DENVER - For libertarians, it is a step toward social engineering.
But to Colorado Gov. Bill Ritter, a proposal to tax candy and soda pop in the state is nothing more than a way to help
close a widening budget gap.
Regardless of the motivation, if Ritter's idea is adopted next year by the legislature, Colorado would become one of a
growing number of states and localities going after candy bars and soft drinks.
And, like cigarettes and liquor before them, sweet treats would achieve a special status as items whose consumption is
discouraged by the very governments that become dependent on the revenue they provide.
Ritter's office estimates that eliminating the sales tax exemption for candy and soft drinks would generate $17.9
million and help avoid deeper cuts to schools and colleges.
We thought that people would be willing to pay three cents on a dollar candy bar," said Ritter, who once spent three
years running a nutrition center in Zambia before resuming his law career. We just viewed (allowing the sales tax) as
something that doesn't do anything to our (state's) competitiveness."
Illinois recently subjected candy and soft drinks to sales tax, San Francisco is considering a soda tax, and candy and
soda tax proposals have been floated this year in Massachusetts and Pennsylvania.
Even President Barack Obama said recently he was interested in the idea of taxing soda, saying kids were drinking too
much of it.
Colorado's Department of Public Health and Environment has produced a 154-page Colorado Physical Activity and Nutrition
Program plan for 2010 which, among other things, advocates that businesses create a healthier environment by not
setting out trays or bowls of candy.
And groups like LiveWell Colorado, which promotes healthier eating and lifestyles, applaud Ritter's idea to tax the
foods as well.
We support policies that limit the consumption of unhealthy food," said Maren Stewart, president and chief executive
of the group. The governor's proposal to eliminate the sales tax exemption for candy and soda will not exclusively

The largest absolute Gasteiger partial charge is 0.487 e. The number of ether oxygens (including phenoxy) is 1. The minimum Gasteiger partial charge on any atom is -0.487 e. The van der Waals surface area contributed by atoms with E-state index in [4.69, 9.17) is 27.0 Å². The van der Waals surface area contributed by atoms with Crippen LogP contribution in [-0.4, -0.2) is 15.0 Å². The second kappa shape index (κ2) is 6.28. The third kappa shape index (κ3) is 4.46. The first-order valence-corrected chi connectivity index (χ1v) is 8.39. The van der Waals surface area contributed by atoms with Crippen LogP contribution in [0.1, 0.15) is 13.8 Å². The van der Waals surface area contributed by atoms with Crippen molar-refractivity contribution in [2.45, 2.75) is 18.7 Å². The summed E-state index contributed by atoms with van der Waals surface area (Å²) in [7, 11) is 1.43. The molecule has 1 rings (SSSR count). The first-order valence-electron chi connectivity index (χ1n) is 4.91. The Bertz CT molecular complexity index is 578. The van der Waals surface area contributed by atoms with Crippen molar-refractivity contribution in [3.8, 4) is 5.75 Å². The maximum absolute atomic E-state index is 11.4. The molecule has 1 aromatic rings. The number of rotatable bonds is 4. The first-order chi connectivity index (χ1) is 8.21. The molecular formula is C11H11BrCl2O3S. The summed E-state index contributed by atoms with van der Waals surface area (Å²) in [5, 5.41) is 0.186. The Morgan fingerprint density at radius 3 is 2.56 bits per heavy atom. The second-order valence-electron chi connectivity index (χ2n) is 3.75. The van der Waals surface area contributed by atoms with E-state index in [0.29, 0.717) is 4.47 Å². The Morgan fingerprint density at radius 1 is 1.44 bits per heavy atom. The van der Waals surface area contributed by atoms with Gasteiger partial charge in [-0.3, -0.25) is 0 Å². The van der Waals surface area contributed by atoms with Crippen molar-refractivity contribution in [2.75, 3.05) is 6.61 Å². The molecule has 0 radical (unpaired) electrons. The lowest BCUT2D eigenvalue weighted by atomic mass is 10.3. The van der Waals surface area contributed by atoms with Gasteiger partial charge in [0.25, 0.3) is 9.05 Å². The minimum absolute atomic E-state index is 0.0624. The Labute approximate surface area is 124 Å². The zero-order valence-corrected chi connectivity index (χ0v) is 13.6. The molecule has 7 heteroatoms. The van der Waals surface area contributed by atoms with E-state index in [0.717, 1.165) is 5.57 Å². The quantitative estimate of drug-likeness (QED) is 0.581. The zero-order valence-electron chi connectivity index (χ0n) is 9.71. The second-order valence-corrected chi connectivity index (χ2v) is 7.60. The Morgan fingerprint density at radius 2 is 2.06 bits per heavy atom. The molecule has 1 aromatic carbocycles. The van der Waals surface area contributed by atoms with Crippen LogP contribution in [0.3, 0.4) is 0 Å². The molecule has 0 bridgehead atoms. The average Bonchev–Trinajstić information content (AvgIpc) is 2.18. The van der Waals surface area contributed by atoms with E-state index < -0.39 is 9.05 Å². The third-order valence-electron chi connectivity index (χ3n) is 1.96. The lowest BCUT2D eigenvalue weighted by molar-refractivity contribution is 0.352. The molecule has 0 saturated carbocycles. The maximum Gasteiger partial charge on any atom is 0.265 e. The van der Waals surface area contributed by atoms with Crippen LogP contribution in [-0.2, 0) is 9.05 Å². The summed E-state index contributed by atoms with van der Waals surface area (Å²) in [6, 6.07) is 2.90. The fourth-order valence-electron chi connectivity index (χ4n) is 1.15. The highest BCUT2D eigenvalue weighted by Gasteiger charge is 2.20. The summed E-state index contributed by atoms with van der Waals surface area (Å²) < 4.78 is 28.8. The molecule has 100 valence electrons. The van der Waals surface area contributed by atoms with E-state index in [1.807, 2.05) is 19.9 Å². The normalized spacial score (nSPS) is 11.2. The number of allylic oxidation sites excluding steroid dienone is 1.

solve the problem of obesity, because it's a very complex and complicated problem.
We are hopeful, however, that (eliminating) the exemption could lead to healthier choices."
Some critics argue that taxes on junk food and soft drinks are regressive, and New York Gov. David Paterson this year
abandoned a proposal to impose an 18 percent tax on soft drinks after complaints it would hit the poor hardest.
Polling from the Kaiser Family Foundation this year has shown only narrow majority support for taxing junk food and
soft drinks, usually hovering in the low to mid-50 percent ranges for both ideas.
Organizations that decry what they see as government nannyism are less enthusiastic.
Not only has Ritter already hacked off taxpayers in Colorado, he's now going to hack off children as well," said Jon
Caldara, president of the Independence Institute, a Golden-based libertarian think tank.
I think the governor needs to sit down and watch Willy Wonka a couple of times and stop being such a buzzkill."
The so-called candy tax" was among 13 tax credits and exemptions Ritter proposed repealing to generate $131.8 million
to help balance the 2010-2011 state budget, which is facing a $1 billion shortfall.
A legal opinion last year said that while lawmakers cannot raise taxes without voter approval, they can eliminate tax
exemptions and tax credits without asking Coloradans, as long as the new revenue generated doesn't exceed limits under
the Taxpayer's Bill of Rights in the state constitution. Critics say doing so still would violate TABOR, but the matter
hasn't been put to a court yet.
Since 1980, the state has not imposed a sales tax on food purchased for home consumption, with a few exceptions that
include vending machine beverages, chewing gum and certain deli items.
Ritter proposes that the state's 2.9 percent sales tax be levied on all sales of candy and soft drinks, not just
According to Ritter's office, at least 16 states tax candy along with all food, while 14 exempt all food except
A 2006 report from the Grocery Manufacturers Association said 20 other states imposed either a sales tax or special tax
on soft drinks and/or candy.
Ritter officials say the fact that other states have been doing it shows such a tax could be workable in Colorado
despite industry concerns it would be unwieldy.